Sunday, August 28, 2011

landed upon a fine litle Iland 1612

October 23th


"In the morninge the wind at southwest faire sune shining all the daie untill night. The night the wind at weste verie faire weather."



"This daye in the morninge we went at the mouth of Mountte Eagell Baie and landed upon a fine litle Iland which [has] excellent good ground and grasse upon it and ther we gathered store of scurvy grasse. Allso ... we found that ther had ben great store of birdes had haunted."



October 24

"In the morninge the wind at south east verie faire sune shininge weather untill night and calme."

"This morninge we departed out of Mountte Eagell Baye coastinge towards the bottom of Trinitie Baye ...."


Hopeall Trinity bay once known as Mount Eagle Bay is my birthplace and true home. This weekend I slid my kayak into the bay in front of my land and paddled to the "fine litle iland." "Mount eagle" now known as Hopeall head can be seen in the distance in the picture above. It is still thankfully home to many bald eagles...and me.


“Occurrents in Newfoundland”

Excerpts from Henry Crout’s Weather Diary Kept at
Cupers Cove, Newfoundland from September 1, 1612 to May 13, 1613
Aboard the Endeavor





Friday, August 26, 2011

Gull Island Witless bay eco reserve

The hardwood floor was cool on my face. Occasionally being stepped on by a 45 lb 5 year old and 22 lb 2 year old, crawled on, kissed; and anything else my wife directed them to do aside from their usual picky demeanour's. I was exhausted. All week I've had no energy to do anything outside the realm of work. Eating supper was even a chore. Lying there on the floor in what was a failed attempt to play dinkies with my youngest; I just wanted to go to bed.

Getting continuous kisses on my head then a curious 2 yr old found my freshly grown in hair on my bald head felt weird on his tongue. Thus provoking him to lick it. My 5 yr old began running and trying to jump the whole length of my body. It was only a matter of time before I received broken ribs and had a soaked head...I forced myself to my feet.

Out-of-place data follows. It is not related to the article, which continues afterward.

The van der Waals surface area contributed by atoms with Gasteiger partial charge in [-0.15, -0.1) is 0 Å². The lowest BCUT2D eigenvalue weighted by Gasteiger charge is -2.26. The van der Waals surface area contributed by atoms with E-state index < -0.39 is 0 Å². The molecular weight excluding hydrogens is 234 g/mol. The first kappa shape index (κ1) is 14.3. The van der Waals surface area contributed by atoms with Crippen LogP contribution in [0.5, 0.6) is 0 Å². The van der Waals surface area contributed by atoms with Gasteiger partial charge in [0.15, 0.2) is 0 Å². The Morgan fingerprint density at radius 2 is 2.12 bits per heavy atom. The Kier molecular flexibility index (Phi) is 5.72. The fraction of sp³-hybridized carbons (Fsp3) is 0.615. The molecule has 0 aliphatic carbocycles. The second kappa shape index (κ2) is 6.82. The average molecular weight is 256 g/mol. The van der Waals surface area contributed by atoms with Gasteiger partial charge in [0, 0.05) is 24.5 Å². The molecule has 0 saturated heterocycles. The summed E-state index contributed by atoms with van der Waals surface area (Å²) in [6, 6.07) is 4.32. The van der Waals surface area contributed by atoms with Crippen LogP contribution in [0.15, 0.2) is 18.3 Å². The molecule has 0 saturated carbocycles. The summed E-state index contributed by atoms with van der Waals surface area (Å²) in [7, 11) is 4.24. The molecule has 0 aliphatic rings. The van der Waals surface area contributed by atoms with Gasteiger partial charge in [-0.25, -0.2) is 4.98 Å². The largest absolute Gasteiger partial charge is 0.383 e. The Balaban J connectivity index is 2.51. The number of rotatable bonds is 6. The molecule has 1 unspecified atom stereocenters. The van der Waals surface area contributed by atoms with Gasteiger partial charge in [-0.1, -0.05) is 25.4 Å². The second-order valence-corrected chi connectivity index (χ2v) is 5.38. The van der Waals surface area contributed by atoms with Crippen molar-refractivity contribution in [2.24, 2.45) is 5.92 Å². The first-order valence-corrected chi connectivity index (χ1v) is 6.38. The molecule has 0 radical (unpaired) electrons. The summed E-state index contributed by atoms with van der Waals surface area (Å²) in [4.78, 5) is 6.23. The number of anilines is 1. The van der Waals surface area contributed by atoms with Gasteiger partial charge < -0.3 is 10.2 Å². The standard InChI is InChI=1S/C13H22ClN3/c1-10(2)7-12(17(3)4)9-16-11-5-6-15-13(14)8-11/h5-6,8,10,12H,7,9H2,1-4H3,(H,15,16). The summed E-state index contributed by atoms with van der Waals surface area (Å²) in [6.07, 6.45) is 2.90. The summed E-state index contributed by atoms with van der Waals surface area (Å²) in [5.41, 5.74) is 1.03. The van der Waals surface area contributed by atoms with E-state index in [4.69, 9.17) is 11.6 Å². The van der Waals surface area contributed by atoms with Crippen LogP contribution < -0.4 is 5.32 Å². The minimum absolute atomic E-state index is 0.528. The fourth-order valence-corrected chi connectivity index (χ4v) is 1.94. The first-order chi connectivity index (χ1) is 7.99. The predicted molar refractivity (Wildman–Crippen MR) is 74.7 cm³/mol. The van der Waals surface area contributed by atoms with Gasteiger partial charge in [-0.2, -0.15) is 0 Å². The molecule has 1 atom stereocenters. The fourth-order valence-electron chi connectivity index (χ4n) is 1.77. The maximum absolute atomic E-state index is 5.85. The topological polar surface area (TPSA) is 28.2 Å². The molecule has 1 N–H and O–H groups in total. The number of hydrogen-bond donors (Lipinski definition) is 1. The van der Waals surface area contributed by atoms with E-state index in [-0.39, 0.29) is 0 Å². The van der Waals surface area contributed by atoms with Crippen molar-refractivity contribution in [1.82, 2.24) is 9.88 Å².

I was off.

Aerosmith "Sweet emotion" came on the radio as I drove down the southern shore highway. Not a car on the road and driving a little too fast under the spell of music; I arrived at witless bay.

 


The paddle out to Gull island is a direct 7km and I had picked a pretty awesome day. Light winds at 15 knot's and aside from a nice rolling swell it was as calm as it gets out here. The islands are home to over 260 000 pairs of Atlantic puffins our provincial bird.  Kittiwakes, storm petrels, Turr's, and Sterins nested among the rocks here as well in the Eco reserve founded back in the 1960's. Gull island appeared to shimmer in the distance ; alive with life.


I've never seen so many puffins in one place. I tried to avoid them and let them do their thing; yet at some point's you just had to pick "the path of least puffins" and approach slowly.


The sound of swells crushing into the island and the sky alive with the sound of kittiwakes. I approached "long gulch" with the hope of not disturbing the nesting animals along the cliffs. Motor boats are restricted to 50M off shore; yet the only regulations on kayakers is not to land on the island. Still keep in mind what your presence is doing to the animals and back off if required.